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Daryl Selby (left) sports goggles during his British Nationals quarter-final clash with George Parker (right)

Selby Pledges to Wear Eye Protection Following British Nationals Scare

England captain Daryl Selby tells Squash Mad’s Alan Thatcher why he has pledged to wear eye protection in all PSA tournaments from now on after suffering an eye injury during the British National Championships.


37-year-old Daryl Selby, one of the most experienced professionals on the PSA World Tour, will sport eye guards in his next tournament, the Troilus Cup in Canada from February 21-25.

He will also wear them on court in his favourite “home” tournament, the St. James’s Place Canary Wharf Classic, from March 8-13, when he faces Joel Makin in a tough, 'Battle of Britain' first round tie.

As well as pledging to wear eye protection at all times from now on, Selby also revealed that he has asked his wife Lucie to do the same when she plays in local league matches in Essex.

Selby counts himself lucky not to have been badly injured when a stray shot off the frame of opponent Ollie Pett’s racket caught him a glancing blow in the eye at Nottingham Squash Club on Thursday.

Selby explained: “I was in the front left corner and deliberately hit the ball down the middle, as a lot of pros do, to keep the ball off his forehand volley.

“Unfortunately, he caught it a little bit late. The ball struck the edge of the frame and, as I turned to watch what was happening behind me, I saw it coming towards me.

“It was a bit like wearing 3D glasses at a cinema and stuff comes towards you. Obviously I saw a ball coming towards my eye.

“I just managed to lean back and turn my head enough to one side which meant that the ball hit the eye socket. That stopped it from going directly into the eye itself, which could have caused a lot of damage.

“I was taken to hospital and the specialist told me there was no damage to the retina, which was a big relief. On the flip side, she said I was fairly lucky because of where the ball hit me. Lucky or not, it made me think very deeply about the whole subject of eye protection.”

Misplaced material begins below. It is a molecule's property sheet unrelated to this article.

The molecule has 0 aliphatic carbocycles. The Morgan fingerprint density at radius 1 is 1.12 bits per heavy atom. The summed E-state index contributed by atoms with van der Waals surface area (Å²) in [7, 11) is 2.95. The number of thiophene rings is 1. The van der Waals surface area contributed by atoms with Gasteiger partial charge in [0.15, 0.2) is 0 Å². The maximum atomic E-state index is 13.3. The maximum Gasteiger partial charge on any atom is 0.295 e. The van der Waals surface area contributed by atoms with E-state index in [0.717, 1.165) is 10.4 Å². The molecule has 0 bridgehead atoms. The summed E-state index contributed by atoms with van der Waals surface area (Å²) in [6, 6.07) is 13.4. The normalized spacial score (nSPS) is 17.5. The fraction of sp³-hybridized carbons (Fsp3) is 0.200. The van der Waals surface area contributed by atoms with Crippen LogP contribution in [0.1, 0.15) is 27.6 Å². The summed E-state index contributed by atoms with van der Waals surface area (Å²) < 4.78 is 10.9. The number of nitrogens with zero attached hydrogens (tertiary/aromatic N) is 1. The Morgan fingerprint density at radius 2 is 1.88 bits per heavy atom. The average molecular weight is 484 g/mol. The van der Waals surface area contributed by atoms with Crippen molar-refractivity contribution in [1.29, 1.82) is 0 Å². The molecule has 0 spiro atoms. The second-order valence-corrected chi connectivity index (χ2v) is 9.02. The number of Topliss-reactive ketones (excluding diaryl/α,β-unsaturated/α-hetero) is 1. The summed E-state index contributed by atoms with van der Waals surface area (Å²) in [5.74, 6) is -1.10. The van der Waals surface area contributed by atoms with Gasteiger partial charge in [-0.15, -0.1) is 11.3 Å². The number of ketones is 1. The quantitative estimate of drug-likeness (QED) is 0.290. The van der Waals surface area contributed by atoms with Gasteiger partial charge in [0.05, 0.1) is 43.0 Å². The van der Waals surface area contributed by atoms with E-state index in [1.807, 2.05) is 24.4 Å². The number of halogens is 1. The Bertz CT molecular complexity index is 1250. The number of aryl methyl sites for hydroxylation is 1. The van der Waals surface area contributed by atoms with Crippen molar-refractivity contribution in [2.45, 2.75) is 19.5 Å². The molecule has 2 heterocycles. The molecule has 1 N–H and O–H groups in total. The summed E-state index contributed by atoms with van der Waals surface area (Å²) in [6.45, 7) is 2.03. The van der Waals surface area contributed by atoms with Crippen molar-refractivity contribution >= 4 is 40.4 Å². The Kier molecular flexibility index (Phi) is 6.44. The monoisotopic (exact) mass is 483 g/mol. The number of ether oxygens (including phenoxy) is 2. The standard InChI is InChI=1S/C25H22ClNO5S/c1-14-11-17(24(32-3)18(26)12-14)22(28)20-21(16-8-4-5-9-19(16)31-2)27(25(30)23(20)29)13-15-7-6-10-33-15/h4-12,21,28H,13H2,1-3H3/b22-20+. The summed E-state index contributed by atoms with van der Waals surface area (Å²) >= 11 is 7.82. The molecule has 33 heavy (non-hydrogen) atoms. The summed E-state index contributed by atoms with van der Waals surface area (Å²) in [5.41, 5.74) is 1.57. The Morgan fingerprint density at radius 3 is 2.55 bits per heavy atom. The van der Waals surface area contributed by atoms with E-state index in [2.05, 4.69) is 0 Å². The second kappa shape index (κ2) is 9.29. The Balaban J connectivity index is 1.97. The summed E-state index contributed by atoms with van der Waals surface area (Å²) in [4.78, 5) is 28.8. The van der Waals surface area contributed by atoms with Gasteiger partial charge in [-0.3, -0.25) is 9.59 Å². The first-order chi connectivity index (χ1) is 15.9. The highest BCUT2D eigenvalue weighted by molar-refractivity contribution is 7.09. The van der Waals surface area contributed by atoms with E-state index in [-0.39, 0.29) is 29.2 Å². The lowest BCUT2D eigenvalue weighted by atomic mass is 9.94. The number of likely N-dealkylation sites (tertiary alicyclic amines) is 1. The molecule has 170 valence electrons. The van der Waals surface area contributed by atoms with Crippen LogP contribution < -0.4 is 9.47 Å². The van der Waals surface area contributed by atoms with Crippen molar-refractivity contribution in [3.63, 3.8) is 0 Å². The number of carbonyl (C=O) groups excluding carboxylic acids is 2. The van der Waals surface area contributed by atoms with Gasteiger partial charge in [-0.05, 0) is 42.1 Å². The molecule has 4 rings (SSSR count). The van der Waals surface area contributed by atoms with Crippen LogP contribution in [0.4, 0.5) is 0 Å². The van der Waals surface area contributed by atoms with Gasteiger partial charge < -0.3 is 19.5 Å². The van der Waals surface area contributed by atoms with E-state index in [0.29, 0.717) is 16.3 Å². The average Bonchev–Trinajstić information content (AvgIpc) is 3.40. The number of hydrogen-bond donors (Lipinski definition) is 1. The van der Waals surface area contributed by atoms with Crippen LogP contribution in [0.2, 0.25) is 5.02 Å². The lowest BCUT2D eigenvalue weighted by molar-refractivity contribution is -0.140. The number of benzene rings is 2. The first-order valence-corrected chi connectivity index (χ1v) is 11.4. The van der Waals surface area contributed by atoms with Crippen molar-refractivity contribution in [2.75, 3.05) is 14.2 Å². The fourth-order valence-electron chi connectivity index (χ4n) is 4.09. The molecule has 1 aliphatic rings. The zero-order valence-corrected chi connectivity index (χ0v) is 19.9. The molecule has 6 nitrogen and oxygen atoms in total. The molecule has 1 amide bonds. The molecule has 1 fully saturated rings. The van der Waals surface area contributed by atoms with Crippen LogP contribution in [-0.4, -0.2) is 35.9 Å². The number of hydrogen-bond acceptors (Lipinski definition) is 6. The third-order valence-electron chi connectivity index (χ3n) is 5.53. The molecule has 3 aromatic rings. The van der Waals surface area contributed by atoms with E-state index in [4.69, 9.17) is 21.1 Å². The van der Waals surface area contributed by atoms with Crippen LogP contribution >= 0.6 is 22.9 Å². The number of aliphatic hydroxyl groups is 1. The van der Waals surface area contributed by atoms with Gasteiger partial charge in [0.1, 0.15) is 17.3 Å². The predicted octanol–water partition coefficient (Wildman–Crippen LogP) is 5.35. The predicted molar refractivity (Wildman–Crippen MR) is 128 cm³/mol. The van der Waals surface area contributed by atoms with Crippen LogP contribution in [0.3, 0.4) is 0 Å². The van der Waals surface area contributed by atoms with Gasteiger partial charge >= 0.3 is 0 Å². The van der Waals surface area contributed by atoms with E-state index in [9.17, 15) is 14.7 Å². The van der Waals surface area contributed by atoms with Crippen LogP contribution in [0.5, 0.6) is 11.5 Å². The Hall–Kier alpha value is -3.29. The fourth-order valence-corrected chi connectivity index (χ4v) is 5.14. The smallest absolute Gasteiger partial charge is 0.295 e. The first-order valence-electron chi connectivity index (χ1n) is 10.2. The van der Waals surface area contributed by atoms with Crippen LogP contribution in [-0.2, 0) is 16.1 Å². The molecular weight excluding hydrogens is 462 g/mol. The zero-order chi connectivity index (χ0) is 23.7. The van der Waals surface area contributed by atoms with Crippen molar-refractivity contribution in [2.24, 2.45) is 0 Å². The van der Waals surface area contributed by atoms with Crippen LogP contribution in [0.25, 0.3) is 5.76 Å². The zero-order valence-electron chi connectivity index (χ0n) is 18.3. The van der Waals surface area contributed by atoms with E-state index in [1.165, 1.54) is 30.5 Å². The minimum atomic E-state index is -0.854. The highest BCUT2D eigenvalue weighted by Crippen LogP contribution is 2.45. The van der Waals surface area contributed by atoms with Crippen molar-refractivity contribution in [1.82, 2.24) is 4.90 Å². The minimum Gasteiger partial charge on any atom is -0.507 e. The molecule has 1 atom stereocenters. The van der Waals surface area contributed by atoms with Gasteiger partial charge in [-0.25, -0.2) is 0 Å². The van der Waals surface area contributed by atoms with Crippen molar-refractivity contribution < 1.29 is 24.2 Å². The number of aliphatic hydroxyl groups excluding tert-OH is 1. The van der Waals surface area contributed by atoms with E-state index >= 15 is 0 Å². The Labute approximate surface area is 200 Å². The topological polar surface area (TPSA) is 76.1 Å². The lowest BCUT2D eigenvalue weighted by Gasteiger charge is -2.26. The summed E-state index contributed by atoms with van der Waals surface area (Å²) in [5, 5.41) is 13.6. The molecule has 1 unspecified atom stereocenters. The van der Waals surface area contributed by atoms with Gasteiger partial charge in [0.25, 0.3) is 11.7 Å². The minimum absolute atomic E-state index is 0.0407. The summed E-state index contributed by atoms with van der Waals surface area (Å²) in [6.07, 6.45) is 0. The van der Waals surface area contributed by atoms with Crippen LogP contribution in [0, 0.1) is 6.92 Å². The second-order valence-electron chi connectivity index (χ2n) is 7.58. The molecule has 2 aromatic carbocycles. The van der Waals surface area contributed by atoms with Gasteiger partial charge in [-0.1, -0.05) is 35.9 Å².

Selby felt bad about being awarded a walkover against Pett and returned to court the next day against George Parker sporting a pair of goggles.

Parker won through in straight games and afterwards Selby refused to use his eye injury as an excuse. He did, however, admit that he hated the word “goggles”.

He said: “The word is a massive turn-off. It sounds awful. I prefer to use the phrase ‘eyewear’ as they do in the US.

“In the US they think we are idiots for not making it mandatory. In the States, you pack your bag ready for a game you take your racket, shoes, ball and eyewear. Every time. But in the UK and Europe I think it’s time we discussed the topic in a serious fashion.”

Selby’s viewpoint has been influenced not only by his own experiences, but also by talking to top coaches Nick Matthew and Phil Rushworth.

Both were hit by a ball in the eye as a result of innocuous incidents that occurred while coaching, Rushworth’s leading to a detached retina. A similar thing happened to Selby’s father [Paul] when a junior threw a ball back to him when he wasn’t looking, and it hit him in the eye and he suffered a torn retina.

Selby added: “At the Commonwealth Games doubles, every player has to wear eye protection and nobody complains. But at club level, there must be something seriously wrong if people don’t wear eye protection when they play doubles.”

Selby was keen to discuss changes we have seen in rugby, football and cricket to protect players from serious injuries. He added: “In football there is a debate about heading the ball because of so many high-profile cases of dementia being blamed on heading.

“In rugby they have changed the rules around tackling to stop head and neck injuries, and in cricket they have adapted the helmet design to protect the back of the head after one unfortunate fatality.

“That’s how sports evolve and if squash was to introduce compulsory eye protection, nobody will be talking about it in 10 years’ time.

“It will just be an automatic response, just like wearing a seatbelt or wearing a helmet when you ride a bike.”

The subject will certainly spark some debate in the Selby household after his wife Lucie ignored his earlier advice to wear eye protection. Daryl added: “I am hoping she will now!” 

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